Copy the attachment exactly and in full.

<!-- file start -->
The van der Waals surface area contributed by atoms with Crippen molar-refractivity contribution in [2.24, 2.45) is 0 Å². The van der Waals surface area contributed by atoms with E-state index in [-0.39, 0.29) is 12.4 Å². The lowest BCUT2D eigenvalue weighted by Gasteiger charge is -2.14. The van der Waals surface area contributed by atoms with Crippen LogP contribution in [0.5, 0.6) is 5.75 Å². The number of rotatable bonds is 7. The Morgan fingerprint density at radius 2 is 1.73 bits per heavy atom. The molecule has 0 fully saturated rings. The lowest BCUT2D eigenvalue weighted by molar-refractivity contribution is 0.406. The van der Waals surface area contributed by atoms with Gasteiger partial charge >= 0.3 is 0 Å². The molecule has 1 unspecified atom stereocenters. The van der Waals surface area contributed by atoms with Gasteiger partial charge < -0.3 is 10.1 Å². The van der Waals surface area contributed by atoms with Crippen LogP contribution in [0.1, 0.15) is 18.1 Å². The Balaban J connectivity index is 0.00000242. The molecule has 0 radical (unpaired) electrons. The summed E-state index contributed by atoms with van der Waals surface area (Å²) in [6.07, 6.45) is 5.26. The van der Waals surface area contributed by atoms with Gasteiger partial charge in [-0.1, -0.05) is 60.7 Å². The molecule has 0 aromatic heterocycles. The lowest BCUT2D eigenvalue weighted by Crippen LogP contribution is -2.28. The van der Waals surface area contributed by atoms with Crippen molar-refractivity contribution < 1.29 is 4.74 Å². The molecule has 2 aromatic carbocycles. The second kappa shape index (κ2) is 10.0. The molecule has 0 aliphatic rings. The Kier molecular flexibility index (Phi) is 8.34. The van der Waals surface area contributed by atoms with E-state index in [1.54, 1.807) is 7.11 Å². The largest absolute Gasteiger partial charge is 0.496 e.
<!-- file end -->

The van der Waals surface area contributed by atoms with Crippen molar-refractivity contribution in [2.24, 2.45) is 0 Å². The van der Waals surface area contributed by atoms with E-state index in [-0.39, 0.29) is 12.4 Å². The lowest BCUT2D eigenvalue weighted by Gasteiger charge is -2.14. The van der Waals surface area contributed by atoms with Crippen LogP contribution in [0.5, 0.6) is 5.75 Å². The number of rotatable bonds is 7. The Morgan fingerprint density at radius 2 is 1.73 bits per heavy atom. The molecule has 0 fully saturated rings. The lowest BCUT2D eigenvalue weighted by molar-refractivity contribution is 0.406. The van der Waals surface area contributed by atoms with Gasteiger partial charge >= 0.3 is 0 Å². The molecule has 1 unspecified atom stereocenters. The van der Waals surface area contributed by atoms with Gasteiger partial charge < -0.3 is 10.1 Å². The van der Waals surface area contributed by atoms with Crippen LogP contribution in [0.1, 0.15) is 18.1 Å². The Balaban J connectivity index is 0.00000242. The molecule has 0 radical (unpaired) electrons. The summed E-state index contributed by atoms with van der Waals surface area (Å²) in [6.07, 6.45) is 5.26. The van der Waals surface area contributed by atoms with Gasteiger partial charge in [-0.1, -0.05) is 60.7 Å². The molecule has 0 aromatic heterocycles. The lowest BCUT2D eigenvalue weighted by Crippen LogP contribution is -2.28. The van der Waals surface area contributed by atoms with Crippen molar-refractivity contribution < 1.29 is 4.74 Å². The molecule has 2 aromatic carbocycles. The second kappa shape index (κ2) is 10.0. The molecule has 0 aliphatic rings. The Kier molecular flexibility index (Phi) is 8.34. The van der Waals surface area contributed by atoms with E-state index in [1.54, 1.807) is 7.11 Å². The largest absolute Gasteiger partial charge is 0.496 e.